bigbadwoulfe

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Dec 2, 2007
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Hey graham, I'm in the same situation as you. I feel as though I've reached a plateu on my L4 work and I feel I need to change it up to L5 and L6. My A race is still too far away as in April. Should we or should we not start on L6 work?
 

Ade Merckx

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Jan 26, 2007
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bigbadwoulfe said:
Hey graham, I'm in the same situation as you. I feel as though I've reached a plateu on my L4 work and I feel I need to change it up to L5 and L6. My A race is still too far away as in April. Should we or should we not start on L6 work?
My first race is mid march. After two months of pure L4 and SST I think I'm just gonna dip my toe in the L5 pool once a week and start fast group rides at the end of the month :D
 

daveryanwyoming

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Oct 3, 2006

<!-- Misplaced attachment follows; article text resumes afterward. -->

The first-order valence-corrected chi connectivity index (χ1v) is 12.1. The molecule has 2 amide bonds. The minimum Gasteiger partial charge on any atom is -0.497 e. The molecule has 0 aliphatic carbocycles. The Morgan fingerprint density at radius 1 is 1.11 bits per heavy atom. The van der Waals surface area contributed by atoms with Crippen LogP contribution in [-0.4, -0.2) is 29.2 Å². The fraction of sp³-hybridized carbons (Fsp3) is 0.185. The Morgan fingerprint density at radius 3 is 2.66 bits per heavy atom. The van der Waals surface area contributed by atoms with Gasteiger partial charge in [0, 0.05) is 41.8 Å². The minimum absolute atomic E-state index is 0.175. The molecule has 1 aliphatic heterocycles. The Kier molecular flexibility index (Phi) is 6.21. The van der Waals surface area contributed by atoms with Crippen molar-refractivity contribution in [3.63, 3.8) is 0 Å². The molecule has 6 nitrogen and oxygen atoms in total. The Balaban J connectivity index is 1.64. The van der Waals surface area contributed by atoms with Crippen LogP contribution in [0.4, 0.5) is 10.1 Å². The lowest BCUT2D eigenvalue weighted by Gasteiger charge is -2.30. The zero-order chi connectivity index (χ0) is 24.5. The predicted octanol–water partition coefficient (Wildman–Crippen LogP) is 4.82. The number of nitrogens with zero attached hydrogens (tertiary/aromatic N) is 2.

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grahamspringett said:
... The first race I have pencilled in is mid-March, ...so is now too early to fit in one L6 session a week?...
Eight weeks out is a bit sooner than I'd start L6 work, but some folks do it year round so approaches differ. From a peaking standpoint I'd just try to maintain if not continue to build CTL until your races approach if you want to avoid a premature peak. So if you introduce a dedicated L6 day you might want to increase your low SST/L3 durations to avoid a CTL drop and its associated peak.

OTOH, if you hold your weekly TSS with SST/L4/L5 work (8 weeks out is a great time to start L5 work but again watch for a CTL crash) there's nothing wrong with spicing things up with some L6 and L7 efforts if they don't come at the expense of your overall training load.

Just remember, when you're building CTL you're increasing training load and staying a bit fatigued. As CTL drops you're spending training load, getting fresher and inducing peaks. Short CTL drops aren't a big deal, they're just rest periods, but longer downsloping CTL curves translate to peaks, make sure they happen at times when they'll really help you.

Good luck,
Dave
 

grahamspringett

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Feb 26, 2004
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jbvcoaching said:
Which graph? Are you referring to a power histogram?

The graph of the power output during the ride. I set an interval mark when we all headed off and finished it when we went under the rail bridge/sprint finish. There were at least a dozen spikes where I went way into the red.